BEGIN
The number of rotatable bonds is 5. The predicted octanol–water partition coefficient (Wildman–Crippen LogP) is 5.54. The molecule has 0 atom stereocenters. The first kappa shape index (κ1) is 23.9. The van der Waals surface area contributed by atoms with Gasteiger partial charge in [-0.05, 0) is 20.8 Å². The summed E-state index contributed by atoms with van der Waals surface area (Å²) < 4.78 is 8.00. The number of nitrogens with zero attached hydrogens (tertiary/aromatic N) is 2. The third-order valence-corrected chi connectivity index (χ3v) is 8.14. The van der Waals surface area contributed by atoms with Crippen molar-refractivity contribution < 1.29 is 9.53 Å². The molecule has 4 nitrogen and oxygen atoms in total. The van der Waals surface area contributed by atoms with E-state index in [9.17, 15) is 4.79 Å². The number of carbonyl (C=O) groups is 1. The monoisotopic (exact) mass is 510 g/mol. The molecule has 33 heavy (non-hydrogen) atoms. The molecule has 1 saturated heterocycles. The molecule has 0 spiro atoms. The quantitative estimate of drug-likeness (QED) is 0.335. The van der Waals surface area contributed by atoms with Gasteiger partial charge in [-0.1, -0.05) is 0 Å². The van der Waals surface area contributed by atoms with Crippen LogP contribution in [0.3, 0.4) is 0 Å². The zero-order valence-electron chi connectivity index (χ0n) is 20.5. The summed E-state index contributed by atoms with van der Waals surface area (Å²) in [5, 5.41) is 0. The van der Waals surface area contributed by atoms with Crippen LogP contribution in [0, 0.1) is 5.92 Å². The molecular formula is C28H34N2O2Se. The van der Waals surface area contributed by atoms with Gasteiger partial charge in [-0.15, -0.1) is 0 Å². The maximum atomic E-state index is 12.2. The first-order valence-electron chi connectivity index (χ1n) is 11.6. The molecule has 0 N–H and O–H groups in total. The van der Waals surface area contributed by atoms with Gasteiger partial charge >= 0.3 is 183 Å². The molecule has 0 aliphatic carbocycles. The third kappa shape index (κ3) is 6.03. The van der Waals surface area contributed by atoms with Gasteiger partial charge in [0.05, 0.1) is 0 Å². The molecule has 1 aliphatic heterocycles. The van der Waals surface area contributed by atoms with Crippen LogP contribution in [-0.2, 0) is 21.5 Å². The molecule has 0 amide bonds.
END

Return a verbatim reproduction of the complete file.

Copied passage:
The number of rotatable bonds is 5. The predicted octanol–water partition coefficient (Wildman–Crippen LogP) is 5.54. The molecule has 0 atom stereocenters. The first kappa shape index (κ1) is 23.9. The van der Waals surface area contributed by atoms with Gasteiger partial charge in [-0.05, 0) is 20.8 Å². The summed E-state index contributed by atoms with van der Waals surface area (Å²) < 4.78 is 8.00. The number of nitrogens with zero attached hydrogens (tertiary/aromatic N) is 2. The third-order valence-corrected chi connectivity index (χ3v) is 8.14. The van der Waals surface area contributed by atoms with Crippen molar-refractivity contribution < 1.29 is 9.53 Å². The molecule has 4 nitrogen and oxygen atoms in total. The van der Waals surface area contributed by atoms with E-state index in [9.17, 15) is 4.79 Å². The number of carbonyl (C=O) groups is 1. The monoisotopic (exact) mass is 510 g/mol. The molecule has 33 heavy (non-hydrogen) atoms. The molecule has 1 saturated heterocycles. The molecule has 0 spiro atoms. The quantitative estimate of drug-likeness (QED) is 0.335. The van der Waals surface area contributed by atoms with Gasteiger partial charge in [-0.1, -0.05) is 0 Å². The van der Waals surface area contributed by atoms with Crippen LogP contribution in [0.3, 0.4) is 0 Å². The zero-order valence-electron chi connectivity index (χ0n) is 20.5. The summed E-state index contributed by atoms with van der Waals surface area (Å²) in [5, 5.41) is 0. The van der Waals surface area contributed by atoms with Crippen LogP contribution in [0, 0.1) is 5.92 Å². The molecular formula is C28H34N2O2Se. The van der Waals surface area contributed by atoms with Gasteiger partial charge in [-0.15, -0.1) is 0 Å². The maximum atomic E-state index is 12.2. The first-order valence-electron chi connectivity index (χ1n) is 11.6. The molecule has 0 N–H and O–H groups in total. The van der Waals surface area contributed by atoms with Gasteiger partial charge >= 0.3 is 183 Å². The molecule has 0 aliphatic carbocycles. The third kappa shape index (κ3) is 6.03. The van der Waals surface area contributed by atoms with Gasteiger partial charge in [0.05, 0.1) is 0 Å². The molecule has 1 aliphatic heterocycles. The van der Waals surface area contributed by atoms with Crippen LogP contribution in [-0.2, 0) is 21.5 Å². The molecule has 0 amide bonds.